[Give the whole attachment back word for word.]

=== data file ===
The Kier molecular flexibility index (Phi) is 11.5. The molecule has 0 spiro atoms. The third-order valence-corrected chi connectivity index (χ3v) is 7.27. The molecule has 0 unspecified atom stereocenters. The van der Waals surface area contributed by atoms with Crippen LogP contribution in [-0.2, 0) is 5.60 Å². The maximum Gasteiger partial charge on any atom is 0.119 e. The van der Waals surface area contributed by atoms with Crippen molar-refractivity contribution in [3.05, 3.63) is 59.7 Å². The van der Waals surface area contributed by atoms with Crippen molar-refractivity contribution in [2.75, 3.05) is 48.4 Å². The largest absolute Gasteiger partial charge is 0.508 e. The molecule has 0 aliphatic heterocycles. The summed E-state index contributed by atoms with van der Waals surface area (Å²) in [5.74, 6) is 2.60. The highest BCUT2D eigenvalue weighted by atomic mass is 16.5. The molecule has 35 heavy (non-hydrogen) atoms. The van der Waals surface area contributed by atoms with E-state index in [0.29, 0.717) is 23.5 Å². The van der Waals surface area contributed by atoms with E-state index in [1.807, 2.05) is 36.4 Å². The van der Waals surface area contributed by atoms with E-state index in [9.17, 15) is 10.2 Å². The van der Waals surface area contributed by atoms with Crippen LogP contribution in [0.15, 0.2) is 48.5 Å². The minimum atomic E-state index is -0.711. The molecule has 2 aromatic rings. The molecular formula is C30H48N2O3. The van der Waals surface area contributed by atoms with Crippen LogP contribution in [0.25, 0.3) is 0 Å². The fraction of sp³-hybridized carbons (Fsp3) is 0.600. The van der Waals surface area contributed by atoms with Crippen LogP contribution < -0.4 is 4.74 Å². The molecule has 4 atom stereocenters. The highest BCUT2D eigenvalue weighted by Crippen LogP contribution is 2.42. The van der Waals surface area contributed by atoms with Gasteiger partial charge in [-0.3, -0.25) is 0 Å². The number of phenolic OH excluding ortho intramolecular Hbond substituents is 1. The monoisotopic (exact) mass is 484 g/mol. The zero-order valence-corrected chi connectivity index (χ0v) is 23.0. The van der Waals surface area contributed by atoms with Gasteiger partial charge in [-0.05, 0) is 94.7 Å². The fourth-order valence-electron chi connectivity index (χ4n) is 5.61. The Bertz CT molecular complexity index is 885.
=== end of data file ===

The Kier molecular flexibility index (Phi) is 11.5. The molecule has 0 spiro atoms. The third-order valence-corrected chi connectivity index (χ3v) is 7.27. The molecule has 0 unspecified atom stereocenters. The van der Waals surface area contributed by atoms with Crippen LogP contribution in [-0.2, 0) is 5.60 Å². The maximum Gasteiger partial charge on any atom is 0.119 e. The van der Waals surface area contributed by atoms with Crippen molar-refractivity contribution in [3.05, 3.63) is 59.7 Å². The van der Waals surface area contributed by atoms with Crippen molar-refractivity contribution in [2.75, 3.05) is 48.4 Å². The largest absolute Gasteiger partial charge is 0.508 e. The molecule has 0 aliphatic heterocycles. The summed E-state index contributed by atoms with van der Waals surface area (Å²) in [5.74, 6) is 2.60. The highest BCUT2D eigenvalue weighted by atomic mass is 16.5. The molecule has 35 heavy (non-hydrogen) atoms. The van der Waals surface area contributed by atoms with E-state index in [0.29, 0.717) is 23.5 Å². The van der Waals surface area contributed by atoms with E-state index in [1.807, 2.05) is 36.4 Å². The van der Waals surface area contributed by atoms with E-state index in [9.17, 15) is 10.2 Å². The van der Waals surface area contributed by atoms with Crippen LogP contribution in [0.15, 0.2) is 48.5 Å². The minimum atomic E-state index is -0.711. The molecule has 2 aromatic rings. The molecular formula is C30H48N2O3. The van der Waals surface area contributed by atoms with Crippen LogP contribution in [0.25, 0.3) is 0 Å². The fraction of sp³-hybridized carbons (Fsp3) is 0.600. The van der Waals surface area contributed by atoms with Crippen LogP contribution < -0.4 is 4.74 Å². The molecule has 4 atom stereocenters. The highest BCUT2D eigenvalue weighted by Crippen LogP contribution is 2.42. The van der Waals surface area contributed by atoms with Gasteiger partial charge in [-0.3, -0.25) is 0 Å². The number of phenolic OH excluding ortho intramolecular Hbond substituents is 1. The monoisotopic (exact) mass is 484 g/mol. The zero-order valence-corrected chi connectivity index (χ0v) is 23.0. The van der Waals surface area contributed by atoms with Gasteiger partial charge in [-0.05, 0) is 94.7 Å². The fourth-order valence-electron chi connectivity index (χ4n) is 5.61. The Bertz CT molecular complexity index is 885.